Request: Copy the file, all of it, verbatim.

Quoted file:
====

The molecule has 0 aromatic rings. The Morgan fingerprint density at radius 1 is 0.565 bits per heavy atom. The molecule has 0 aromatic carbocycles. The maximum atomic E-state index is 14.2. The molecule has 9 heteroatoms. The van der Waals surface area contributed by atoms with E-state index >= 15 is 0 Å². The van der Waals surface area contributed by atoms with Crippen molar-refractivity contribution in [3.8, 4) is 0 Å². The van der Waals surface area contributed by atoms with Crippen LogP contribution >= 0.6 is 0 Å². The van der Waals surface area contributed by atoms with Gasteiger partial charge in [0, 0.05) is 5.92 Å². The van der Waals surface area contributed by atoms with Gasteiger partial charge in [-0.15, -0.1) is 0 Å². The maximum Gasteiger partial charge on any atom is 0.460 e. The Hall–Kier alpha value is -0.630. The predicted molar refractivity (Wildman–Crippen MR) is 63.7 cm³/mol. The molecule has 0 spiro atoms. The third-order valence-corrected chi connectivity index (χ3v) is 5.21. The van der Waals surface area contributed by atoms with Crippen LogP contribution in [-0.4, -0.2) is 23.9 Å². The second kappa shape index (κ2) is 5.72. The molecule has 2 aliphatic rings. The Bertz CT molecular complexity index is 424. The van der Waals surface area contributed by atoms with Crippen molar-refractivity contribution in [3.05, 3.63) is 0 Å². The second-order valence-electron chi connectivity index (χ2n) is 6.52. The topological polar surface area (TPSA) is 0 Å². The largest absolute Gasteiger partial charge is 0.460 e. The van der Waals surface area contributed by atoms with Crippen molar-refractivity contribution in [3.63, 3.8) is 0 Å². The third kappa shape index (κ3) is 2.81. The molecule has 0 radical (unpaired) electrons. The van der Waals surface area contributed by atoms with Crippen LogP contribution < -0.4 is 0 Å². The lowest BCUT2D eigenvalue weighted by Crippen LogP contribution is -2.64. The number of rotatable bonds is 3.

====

The molecule has 0 aromatic rings. The Morgan fingerprint density at radius 1 is 0.565 bits per heavy atom. The molecule has 0 aromatic carbocycles. The maximum atomic E-state index is 14.2. The molecule has 9 heteroatoms. The van der Waals surface area contributed by atoms with E-state index >= 15 is 0 Å². The van der Waals surface area contributed by atoms with Crippen molar-refractivity contribution in [3.8, 4) is 0 Å². The van der Waals surface area contributed by atoms with Crippen LogP contribution >= 0.6 is 0 Å². The van der Waals surface area contributed by atoms with Gasteiger partial charge in [0, 0.05) is 5.92 Å². The van der Waals surface area contributed by atoms with Gasteiger partial charge in [-0.15, -0.1) is 0 Å². The maximum Gasteiger partial charge on any atom is 0.460 e. The Hall–Kier alpha value is -0.630. The predicted molar refractivity (Wildman–Crippen MR) is 63.7 cm³/mol. The molecule has 0 spiro atoms. The third-order valence-corrected chi connectivity index (χ3v) is 5.21. The van der Waals surface area contributed by atoms with Crippen LogP contribution in [-0.4, -0.2) is 23.9 Å². The second kappa shape index (κ2) is 5.72. The molecule has 2 aliphatic rings. The Bertz CT molecular complexity index is 424. The van der Waals surface area contributed by atoms with Crippen molar-refractivity contribution in [3.05, 3.63) is 0 Å². The second-order valence-electron chi connectivity index (χ2n) is 6.52. The topological polar surface area (TPSA) is 0 Å². The largest absolute Gasteiger partial charge is 0.460 e. The van der Waals surface area contributed by atoms with Crippen molar-refractivity contribution in [3.63, 3.8) is 0 Å². The third kappa shape index (κ3) is 2.81. The molecule has 0 radical (unpaired) electrons. The van der Waals surface area contributed by atoms with Crippen LogP contribution < -0.4 is 0 Å². The lowest BCUT2D eigenvalue weighted by Crippen LogP contribution is -2.64. The number of rotatable bonds is 3.